That night we pitched camp on a high bluff, which required us to pack everything up the mountainside and then back down in the morning. No one wanted to carry anything extra or unessential. An interesting byproduct of wilderness travel is that it makes you keenly aware of the amount of trash you create, since you have to always carry it with you. As we prepared to leave on our trip, the ranger at Boundary Creek was very explicit in her instructions. Any trash not burned must be carried out, which included fire ashes and human waste. This forced us to be deliberate in how we consumed food and prepared fires. I pondered on how much trash I am personally responsible for throughout the trip, and even spoke with my wife about it when I returned home, committing myself to reducing my own personal consumption.

On the third day of our trip, Chantry, the cowboy of the group and an experienced oarsman, offered to work the oars while I flyfished for a few miles. August in Idaho means hopper season, so I tied on a grasshopper imitation and began casting to eddies and drop-offs. The fly rod felt like a natural extension to my arm as I double-hauled my cast into the slack water of an eddy. Almost immediately I had a strike. The fishing regulations in the Frank are very straightforward – catch and release only with a single, barbless hook. It took nearly half a dozen misses before I finally landed my first trout, a beautiful cutthroat. The fish were not too picky, and with absolutely transparent water I watched the fish rise and strike, or occasionally turn away. These trout were large, healthy and brightly colored. Ken caught an 18-inch bull trout, the largest fish of the trip, made even more impressive because of how rare it is to catch a bull trout. After landing numerous fish and satiating my flyfishing appetite, I returned to the oars, stroking to the rhythm of the rushing water.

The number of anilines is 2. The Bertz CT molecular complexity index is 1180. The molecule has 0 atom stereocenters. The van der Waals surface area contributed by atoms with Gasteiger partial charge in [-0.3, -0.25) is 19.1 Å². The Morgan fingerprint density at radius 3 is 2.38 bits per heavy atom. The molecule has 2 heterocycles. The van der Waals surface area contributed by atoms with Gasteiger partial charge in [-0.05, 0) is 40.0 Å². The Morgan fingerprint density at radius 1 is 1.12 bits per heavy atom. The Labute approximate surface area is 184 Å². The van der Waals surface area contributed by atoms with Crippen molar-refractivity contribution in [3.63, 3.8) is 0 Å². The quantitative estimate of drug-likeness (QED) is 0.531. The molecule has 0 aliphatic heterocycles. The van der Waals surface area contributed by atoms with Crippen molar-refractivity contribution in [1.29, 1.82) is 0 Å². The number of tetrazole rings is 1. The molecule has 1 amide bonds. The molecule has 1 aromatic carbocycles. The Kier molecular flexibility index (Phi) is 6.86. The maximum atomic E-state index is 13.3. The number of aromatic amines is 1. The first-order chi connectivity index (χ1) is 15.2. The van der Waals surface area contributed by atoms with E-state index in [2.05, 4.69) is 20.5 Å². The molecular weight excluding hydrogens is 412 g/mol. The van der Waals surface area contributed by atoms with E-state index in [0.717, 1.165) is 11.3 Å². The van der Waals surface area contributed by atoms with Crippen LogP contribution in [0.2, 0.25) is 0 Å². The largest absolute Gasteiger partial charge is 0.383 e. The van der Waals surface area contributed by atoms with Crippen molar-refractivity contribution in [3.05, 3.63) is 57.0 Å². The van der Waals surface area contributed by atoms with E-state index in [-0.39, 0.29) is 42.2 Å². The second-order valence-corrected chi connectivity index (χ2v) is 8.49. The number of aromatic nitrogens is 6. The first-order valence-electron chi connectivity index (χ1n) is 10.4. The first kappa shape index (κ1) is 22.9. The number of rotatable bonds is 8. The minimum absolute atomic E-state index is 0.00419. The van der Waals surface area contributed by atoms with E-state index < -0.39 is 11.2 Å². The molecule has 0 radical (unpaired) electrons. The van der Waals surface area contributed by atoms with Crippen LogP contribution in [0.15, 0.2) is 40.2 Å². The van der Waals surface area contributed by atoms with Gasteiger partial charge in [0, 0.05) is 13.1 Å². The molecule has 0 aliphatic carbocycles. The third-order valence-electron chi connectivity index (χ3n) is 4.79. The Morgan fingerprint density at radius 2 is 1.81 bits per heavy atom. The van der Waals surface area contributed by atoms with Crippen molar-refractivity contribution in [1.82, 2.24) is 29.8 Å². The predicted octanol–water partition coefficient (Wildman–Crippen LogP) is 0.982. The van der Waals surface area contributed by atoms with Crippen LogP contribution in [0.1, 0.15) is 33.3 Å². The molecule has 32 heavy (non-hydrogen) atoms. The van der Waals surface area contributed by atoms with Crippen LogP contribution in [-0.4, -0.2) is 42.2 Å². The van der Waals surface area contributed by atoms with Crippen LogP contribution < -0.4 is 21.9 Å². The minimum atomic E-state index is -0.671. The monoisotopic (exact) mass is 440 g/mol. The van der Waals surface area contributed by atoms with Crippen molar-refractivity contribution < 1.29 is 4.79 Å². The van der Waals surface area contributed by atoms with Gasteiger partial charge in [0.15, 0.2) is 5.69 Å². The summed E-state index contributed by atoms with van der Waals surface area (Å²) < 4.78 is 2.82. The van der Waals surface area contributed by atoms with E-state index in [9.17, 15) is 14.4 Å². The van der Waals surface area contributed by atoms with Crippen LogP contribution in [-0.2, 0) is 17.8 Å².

The current was running faster and we covered over twenty miles on our third day. It was obvious that the landscape had changed as we dropped in elevation. Where the upper section was characterized by pine covered mountain slopes, the middle and lower sections were more open, with scattered stands of pines surrounded by sage covered mountainsides. This created ideal habitat for bighorn sheep, which we soon began spotting in the evenings as they would come down to the river for water. That evening, we counted roughly 30 sheep, divided into three or four groups all within about two miles of each other. The sheep paid us little attention as we passed them by, with all of us feeling grateful to see such an iconic wilderness animal.

As we entered the Impassable Canyon on our fourth day, a deep pool welcomed us with steep cliffs crowding our group of five rafts together. Looking down into the water, I saw a school of chinook salmon slowly making their way upstream along their 900 mile journey to spawn. When salmon enter the freshwater, they stop eating, though they will strike at flies and eggs in anger as they defend their redds. Due to a low salmon count over the Bonneville Dam that particular year, the chinook season was closed. I have always wanted to catch an anadromous salmon in Idaho, but it was not to be that year. Perhaps environmental conditions will allow more salmon to survive and thrive in the Middle Fork. I long to see the day when wild salmon have a consistent, sustainable population in central Idaho.